“We’ll create this ideal mix of who we would like in this space, to fill the places we have, and we’ll then charge a fee for people to be a part of it. The fee may be R1 500 a month but, because we are non-profit and part of Wits University, those who can’t pay the fee will then get a free or a subsidised place if they meet criteria.”
Large sponsors have been acquired who will pay toward a fund that will cover those people who cannot afford the fee, so there will be free seats for certain people who may meet the criteria. “There will be no kind of distinction between who the sponsored people and who the paid-for people are because I believe getting that mix of people from different socio-economic backgrounds will also create the energy we need,” says Dwolatzky.
“We’ve in fact calculated that through that membership ,and occasionally renting out spaces to corporates to use for meetings and corporate events, we can cover completely the running costs of the space—which means the only money we need is the seed money to build the hub.”
Support and partnerships
The greatest challenged face is the financial element. While Wits University has put in 30 million rand, the hub requires close to an equivalent amount in matching funding. Dwolatzky explains that while overall support for the project is good from corporate and local government, it has proven very difficult to raise and secure the funding needed.
The hub will belong to Wits and will be run by the JCSE. Dwolatzky explains that they are currently looking for partners in many ways.
“There’s an organisation that has a co-working space in Maboneng called Open, and they’re facilities managers. They manage a very successful co-working space in Maboneng, which is the other side of central Joburg, and we are busy negotiating a deal with them where they will come in as a facilities management partner to help to manage the facility. Then there’ll be partners like Microsoft who will use the space to run what they call the Microsoft App factory, which is an internship for training people to develop apps and that we are currently running. Of the five buildings we have two up and running and we are partially operating already.”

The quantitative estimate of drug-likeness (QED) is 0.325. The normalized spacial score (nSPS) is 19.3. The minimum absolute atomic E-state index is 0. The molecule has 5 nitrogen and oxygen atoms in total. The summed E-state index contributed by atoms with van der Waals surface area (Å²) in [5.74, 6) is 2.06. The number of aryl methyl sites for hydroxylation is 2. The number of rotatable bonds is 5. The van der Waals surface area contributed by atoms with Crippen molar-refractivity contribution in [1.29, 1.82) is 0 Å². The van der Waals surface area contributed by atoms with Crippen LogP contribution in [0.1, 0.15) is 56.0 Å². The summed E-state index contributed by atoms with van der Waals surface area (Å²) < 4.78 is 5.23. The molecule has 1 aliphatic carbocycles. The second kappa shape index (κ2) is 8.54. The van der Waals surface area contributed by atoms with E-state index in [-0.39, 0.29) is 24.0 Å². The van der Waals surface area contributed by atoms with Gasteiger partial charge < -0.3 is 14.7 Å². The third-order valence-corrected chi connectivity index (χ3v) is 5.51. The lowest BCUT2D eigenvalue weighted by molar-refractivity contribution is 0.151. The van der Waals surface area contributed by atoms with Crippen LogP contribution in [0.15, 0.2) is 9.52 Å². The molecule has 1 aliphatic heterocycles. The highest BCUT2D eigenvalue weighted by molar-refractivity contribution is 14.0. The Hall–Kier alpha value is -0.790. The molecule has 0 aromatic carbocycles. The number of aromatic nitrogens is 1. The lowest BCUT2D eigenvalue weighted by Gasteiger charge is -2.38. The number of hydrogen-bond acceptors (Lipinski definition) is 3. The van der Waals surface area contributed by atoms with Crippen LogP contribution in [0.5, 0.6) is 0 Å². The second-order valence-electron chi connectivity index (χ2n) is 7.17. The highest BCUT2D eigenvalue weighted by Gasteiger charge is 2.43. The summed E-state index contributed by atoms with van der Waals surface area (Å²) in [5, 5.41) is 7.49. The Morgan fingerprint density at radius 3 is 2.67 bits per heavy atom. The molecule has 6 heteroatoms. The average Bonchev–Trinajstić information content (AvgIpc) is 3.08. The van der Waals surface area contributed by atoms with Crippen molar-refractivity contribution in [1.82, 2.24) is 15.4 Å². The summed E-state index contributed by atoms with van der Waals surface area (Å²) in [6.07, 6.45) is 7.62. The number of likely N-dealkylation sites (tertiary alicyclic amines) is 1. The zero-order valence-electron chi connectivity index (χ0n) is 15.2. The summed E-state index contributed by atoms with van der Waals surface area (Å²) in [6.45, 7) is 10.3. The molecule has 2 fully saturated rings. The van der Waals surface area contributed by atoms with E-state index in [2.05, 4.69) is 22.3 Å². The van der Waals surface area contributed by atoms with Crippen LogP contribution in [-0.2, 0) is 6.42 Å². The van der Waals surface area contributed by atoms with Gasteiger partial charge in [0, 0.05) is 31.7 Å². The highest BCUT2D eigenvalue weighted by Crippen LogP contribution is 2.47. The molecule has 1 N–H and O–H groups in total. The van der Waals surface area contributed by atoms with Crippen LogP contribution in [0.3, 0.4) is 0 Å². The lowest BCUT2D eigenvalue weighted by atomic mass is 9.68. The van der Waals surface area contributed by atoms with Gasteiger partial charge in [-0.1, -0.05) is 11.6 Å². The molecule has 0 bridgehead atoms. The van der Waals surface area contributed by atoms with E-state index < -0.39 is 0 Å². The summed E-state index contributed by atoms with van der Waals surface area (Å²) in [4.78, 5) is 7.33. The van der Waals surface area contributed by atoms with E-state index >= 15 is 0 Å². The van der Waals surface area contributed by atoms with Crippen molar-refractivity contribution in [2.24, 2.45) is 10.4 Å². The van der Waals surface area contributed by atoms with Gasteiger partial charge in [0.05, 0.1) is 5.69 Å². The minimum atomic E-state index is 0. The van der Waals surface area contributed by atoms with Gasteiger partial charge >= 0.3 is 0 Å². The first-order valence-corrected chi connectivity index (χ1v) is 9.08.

Old inner-city buildings will be transformed into Tshimologong Precinct, including an old nightclub. Currently, Wits and the JCSE are running the Fak’ugesi Digital Africa Festival in the buildings as is, and will be hosting part of Social Media Week at the end of September.
Dwolatzky explains that once the festival is completed, construction will commence. “We have part of the funding and can start on the project. We can get builders on site and start to do the renovations, which we’re hoping to do in October, and then we need to get the flow of money in to keep the builders on site. If we can do that, then it will be up and running by about March next year.”
Prof Barry Dwolatzky qualified as an Electrical Engineer at Wits University in 1975. After completing his doctorate at Wits in 1979 he spent 10 years in Britain working on software-related research at the Universities of Manchester (UMIST) and London (Imperial College), and at the GEC-Marconi Research Centre. He worked on a number of large software development projects.
He returned to Wits in 1989 where he educates software engineers and carries out research. Barry’s major passion is to promote the growth and development of the South African software industry. He has been the driving force behind a number of strategic initiatives at Wits. He established a new degree option in Information Engineering within Electrical Engineering at Wits. He developed a course-based Masters programme in Software Engineering, and he was a major player in setting up the Joburg Centre for Software Engineering (JCSE) at Wits. In 2007 he became Director and CEO of the JCSE.
In 2006 the JCSE, under Barry’s direction, established a partnership with the Software Engineering Institute (SEI) at Carnegie Mellon University in the USA. Over the past 8 years the JCSE has worked with the SEI and the Department of Trade and Industry (the dti) to promote best software engineering practices in South Africa.
Most recently Barry has been the driving force behind the “TechInBraam” initiative – an activity aimed at establishing a Digital Technology Cluster in Joburg’sBraamfontein inner city area.
In November 2013 he was the joint winner of the South African IT Personality of the year award.